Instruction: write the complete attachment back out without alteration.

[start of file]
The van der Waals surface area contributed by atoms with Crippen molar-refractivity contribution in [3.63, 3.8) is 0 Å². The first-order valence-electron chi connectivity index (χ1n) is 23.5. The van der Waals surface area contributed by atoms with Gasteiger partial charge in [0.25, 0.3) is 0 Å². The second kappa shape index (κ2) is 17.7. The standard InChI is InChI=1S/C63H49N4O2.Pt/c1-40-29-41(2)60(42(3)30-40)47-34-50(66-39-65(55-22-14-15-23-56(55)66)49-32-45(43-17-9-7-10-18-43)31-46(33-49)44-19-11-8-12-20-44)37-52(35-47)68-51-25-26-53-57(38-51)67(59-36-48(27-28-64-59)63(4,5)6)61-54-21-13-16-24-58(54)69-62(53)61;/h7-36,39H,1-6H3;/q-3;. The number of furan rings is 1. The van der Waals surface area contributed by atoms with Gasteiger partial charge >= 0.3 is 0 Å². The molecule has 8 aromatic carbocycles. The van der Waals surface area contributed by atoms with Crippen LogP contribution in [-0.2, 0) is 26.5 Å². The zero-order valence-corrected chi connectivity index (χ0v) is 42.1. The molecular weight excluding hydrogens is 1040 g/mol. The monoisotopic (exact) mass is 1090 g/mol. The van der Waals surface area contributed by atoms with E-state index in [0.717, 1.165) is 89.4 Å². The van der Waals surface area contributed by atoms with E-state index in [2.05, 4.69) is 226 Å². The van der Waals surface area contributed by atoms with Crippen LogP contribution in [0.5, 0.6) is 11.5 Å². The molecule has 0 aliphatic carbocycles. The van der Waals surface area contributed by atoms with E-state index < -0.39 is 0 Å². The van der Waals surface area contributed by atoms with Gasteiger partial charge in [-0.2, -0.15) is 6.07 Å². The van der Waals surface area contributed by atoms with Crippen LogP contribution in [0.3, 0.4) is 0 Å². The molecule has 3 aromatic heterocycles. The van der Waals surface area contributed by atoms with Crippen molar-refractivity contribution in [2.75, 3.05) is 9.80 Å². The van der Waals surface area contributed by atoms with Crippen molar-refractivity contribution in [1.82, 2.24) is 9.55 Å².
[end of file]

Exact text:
The van der Waals surface area contributed by atoms with Crippen molar-refractivity contribution in [3.63, 3.8) is 0 Å². The first-order valence-electron chi connectivity index (χ1n) is 23.5. The van der Waals surface area contributed by atoms with Gasteiger partial charge in [0.25, 0.3) is 0 Å². The second kappa shape index (κ2) is 17.7. The standard InChI is InChI=1S/C63H49N4O2.Pt/c1-40-29-41(2)60(42(3)30-40)47-34-50(66-39-65(55-22-14-15-23-56(55)66)49-32-45(43-17-9-7-10-18-43)31-46(33-49)44-19-11-8-12-20-44)37-52(35-47)68-51-25-26-53-57(38-51)67(59-36-48(27-28-64-59)63(4,5)6)61-54-21-13-16-24-58(54)69-62(53)61;/h7-36,39H,1-6H3;/q-3;. The number of furan rings is 1. The van der Waals surface area contributed by atoms with Gasteiger partial charge >= 0.3 is 0 Å². The molecule has 8 aromatic carbocycles. The van der Waals surface area contributed by atoms with Crippen LogP contribution in [-0.2, 0) is 26.5 Å². The zero-order valence-corrected chi connectivity index (χ0v) is 42.1. The molecular weight excluding hydrogens is 1040 g/mol. The monoisotopic (exact) mass is 1090 g/mol. The van der Waals surface area contributed by atoms with E-state index in [0.717, 1.165) is 89.4 Å². The van der Waals surface area contributed by atoms with E-state index in [2.05, 4.69) is 226 Å². The van der Waals surface area contributed by atoms with Crippen LogP contribution in [0.5, 0.6) is 11.5 Å². The molecule has 0 aliphatic carbocycles. The van der Waals surface area contributed by atoms with E-state index < -0.39 is 0 Å². The van der Waals surface area contributed by atoms with Gasteiger partial charge in [-0.2, -0.15) is 6.07 Å². The van der Waals surface area contributed by atoms with Crippen LogP contribution in [0.3, 0.4) is 0 Å². The molecule has 3 aromatic heterocycles. The van der Waals surface area contributed by atoms with Crippen molar-refractivity contribution in [2.75, 3.05) is 9.80 Å². The van der Waals surface area contributed by atoms with Crippen molar-refractivity contribution in [1.82, 2.24) is 9.55 Å².